June 6, 2011

 

Australia to restrict cattle exports to Indonesia

 

 

The live cattle trade to Indonesia will be limited drastically under a scheme being considered by the Australian and Indonesian governments, with exports allowed only to a number of feedlots and slaughterhouses.

 

The measures, to be announced as early as today (Jun 6), follow widespread outrage in Australia after the broadcast of disturbing footage of the brutal treatment of cattle in Indonesia taken by animal welfare group Animals Australia.

 

Under the new proposal, export permits would only be issued for Australian cattle sent to as few as 10 Indonesian abattoirs, deemed as class A facilities that use modern restraining boxes and stunning to render an animal unconscious before it is killed.

 

It also calls for animal welfare officers to be permanently placed at slaughterhouses, as well as a strict accreditation regime for Indonesian feedlots and the introduction as soon as practicable of an electronic monitoring system of Australian cattle.

 

According to the audit, a further 15 or so Indonesian slaughterhouses were deemed class B facilities. They meet standards laid down by the World Organisation for Animal Health and have clean facilities and trained staff. But they do not have stunning and some use restraint boxes provided by Meat and Livestock Australia that have been criticised for causing distress to the cattle.

 

While the industry is keen for these abattoirs to be accredited, it is understood that only class A slaughterhouses will be certified in the short term. The class B abattoirs may be certified later after an assessment by an independent expert, assistance to improve their restraint boxes and encouragement to adopt stun guns. The remaining abattoirs would be encouraged to raise standards with funding and training from Australia. Indonesia, which relies on Australia for 25% of its beef and is anxious to avoid a long-term ban, has been informed of the proposed new restrictions and plans for significant Australian investment in its abattoirs.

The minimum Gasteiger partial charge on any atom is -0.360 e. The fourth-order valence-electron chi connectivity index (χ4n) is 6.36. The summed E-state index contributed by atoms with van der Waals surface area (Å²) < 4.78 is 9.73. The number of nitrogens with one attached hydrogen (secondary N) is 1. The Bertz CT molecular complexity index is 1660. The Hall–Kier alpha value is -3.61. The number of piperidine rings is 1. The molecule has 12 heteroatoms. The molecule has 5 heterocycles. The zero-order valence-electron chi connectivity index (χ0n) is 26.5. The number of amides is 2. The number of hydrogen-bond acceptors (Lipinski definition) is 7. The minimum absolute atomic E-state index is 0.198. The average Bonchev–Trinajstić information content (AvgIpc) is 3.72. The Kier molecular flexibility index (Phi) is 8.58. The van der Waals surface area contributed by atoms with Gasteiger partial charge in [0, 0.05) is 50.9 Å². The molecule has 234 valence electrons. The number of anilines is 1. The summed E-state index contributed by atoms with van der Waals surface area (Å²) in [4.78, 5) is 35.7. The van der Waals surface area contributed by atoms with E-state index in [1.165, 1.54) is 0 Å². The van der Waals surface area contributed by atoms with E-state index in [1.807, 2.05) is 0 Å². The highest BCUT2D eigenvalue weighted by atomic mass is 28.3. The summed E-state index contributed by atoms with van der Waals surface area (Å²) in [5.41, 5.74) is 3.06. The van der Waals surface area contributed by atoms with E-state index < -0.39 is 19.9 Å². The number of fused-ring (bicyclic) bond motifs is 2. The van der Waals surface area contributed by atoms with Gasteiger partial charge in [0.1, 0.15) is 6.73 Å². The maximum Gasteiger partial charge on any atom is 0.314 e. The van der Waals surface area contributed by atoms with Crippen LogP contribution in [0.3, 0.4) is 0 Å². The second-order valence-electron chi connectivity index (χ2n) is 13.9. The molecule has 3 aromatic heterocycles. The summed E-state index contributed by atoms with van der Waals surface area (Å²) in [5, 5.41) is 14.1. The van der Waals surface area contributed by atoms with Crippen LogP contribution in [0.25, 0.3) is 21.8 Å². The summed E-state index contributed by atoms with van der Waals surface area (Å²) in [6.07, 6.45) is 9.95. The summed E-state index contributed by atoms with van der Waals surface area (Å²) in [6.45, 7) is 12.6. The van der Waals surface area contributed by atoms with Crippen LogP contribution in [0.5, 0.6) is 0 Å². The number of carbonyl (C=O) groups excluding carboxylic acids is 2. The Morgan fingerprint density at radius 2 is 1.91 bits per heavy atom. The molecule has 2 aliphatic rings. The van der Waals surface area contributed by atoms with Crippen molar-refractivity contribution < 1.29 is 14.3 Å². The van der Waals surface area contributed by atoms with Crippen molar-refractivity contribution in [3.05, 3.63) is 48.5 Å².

According to industry sources, the new restrictions are likely to slash the number of Australian cattle going to Indonesia, hitting the AUD300 million (US$ 322 million) industry hard. The new regime will be costly and will have to be funded predominantly by industry.

 

Indonesia requires all exported cattle to be fattened at its feedlots before slaughter; therefore, ensuring that feedlot operators not only provide good facilities but can track where cattle are being slaughtered will be critical to improving animal welfare.

 

Under the proposed scheme, export permits will only be issued to Australian cattle producers if they sell to accredited feedlots, which will be subject to ongoing monitoring. Any failure to ensure cattle are killed at the designated abattoir would see the certification revoked.

 

Electronic tagging will be introduced. Cattle will have barcoded ear tags, so they can be tracked from the farm to the slaughterhouse. Some Indonesian feedlots already use the system, but it is not mandatory.

 

A spokesman for Ludwig said the minister was considering all regulatory and legislative options and that further bans and suspensions to facilities have not been ruled out.

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